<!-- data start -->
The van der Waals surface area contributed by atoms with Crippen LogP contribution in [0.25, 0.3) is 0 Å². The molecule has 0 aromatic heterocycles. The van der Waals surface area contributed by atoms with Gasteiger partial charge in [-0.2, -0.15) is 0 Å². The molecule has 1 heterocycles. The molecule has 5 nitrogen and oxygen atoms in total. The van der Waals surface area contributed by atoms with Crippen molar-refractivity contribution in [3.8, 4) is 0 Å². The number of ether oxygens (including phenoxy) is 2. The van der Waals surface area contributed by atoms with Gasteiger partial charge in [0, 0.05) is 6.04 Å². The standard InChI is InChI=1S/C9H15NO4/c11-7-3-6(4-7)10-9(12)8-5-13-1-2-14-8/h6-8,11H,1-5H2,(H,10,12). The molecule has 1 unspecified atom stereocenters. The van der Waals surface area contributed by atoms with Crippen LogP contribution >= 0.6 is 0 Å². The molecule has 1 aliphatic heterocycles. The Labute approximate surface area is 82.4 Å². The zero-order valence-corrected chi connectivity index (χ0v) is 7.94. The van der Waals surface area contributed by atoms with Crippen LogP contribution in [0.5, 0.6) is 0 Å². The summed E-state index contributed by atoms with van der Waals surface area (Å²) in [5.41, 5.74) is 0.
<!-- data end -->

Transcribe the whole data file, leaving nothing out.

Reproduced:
The van der Waals surface area contributed by atoms with Crippen LogP contribution in [0.25, 0.3) is 0 Å². The molecule has 0 aromatic heterocycles. The van der Waals surface area contributed by atoms with Gasteiger partial charge in [-0.2, -0.15) is 0 Å². The molecule has 1 heterocycles. The molecule has 5 nitrogen and oxygen atoms in total. The van der Waals surface area contributed by atoms with Crippen molar-refractivity contribution in [3.8, 4) is 0 Å². The number of ether oxygens (including phenoxy) is 2. The van der Waals surface area contributed by atoms with Gasteiger partial charge in [0, 0.05) is 6.04 Å². The standard InChI is InChI=1S/C9H15NO4/c11-7-3-6(4-7)10-9(12)8-5-13-1-2-14-8/h6-8,11H,1-5H2,(H,10,12). The molecule has 1 unspecified atom stereocenters. The van der Waals surface area contributed by atoms with Crippen LogP contribution >= 0.6 is 0 Å². The molecule has 1 aliphatic heterocycles. The Labute approximate surface area is 82.4 Å². The zero-order valence-corrected chi connectivity index (χ0v) is 7.94. The van der Waals surface area contributed by atoms with Crippen LogP contribution in [0.5, 0.6) is 0 Å². The summed E-state index contributed by atoms with van der Waals surface area (Å²) in [5.41, 5.74) is 0.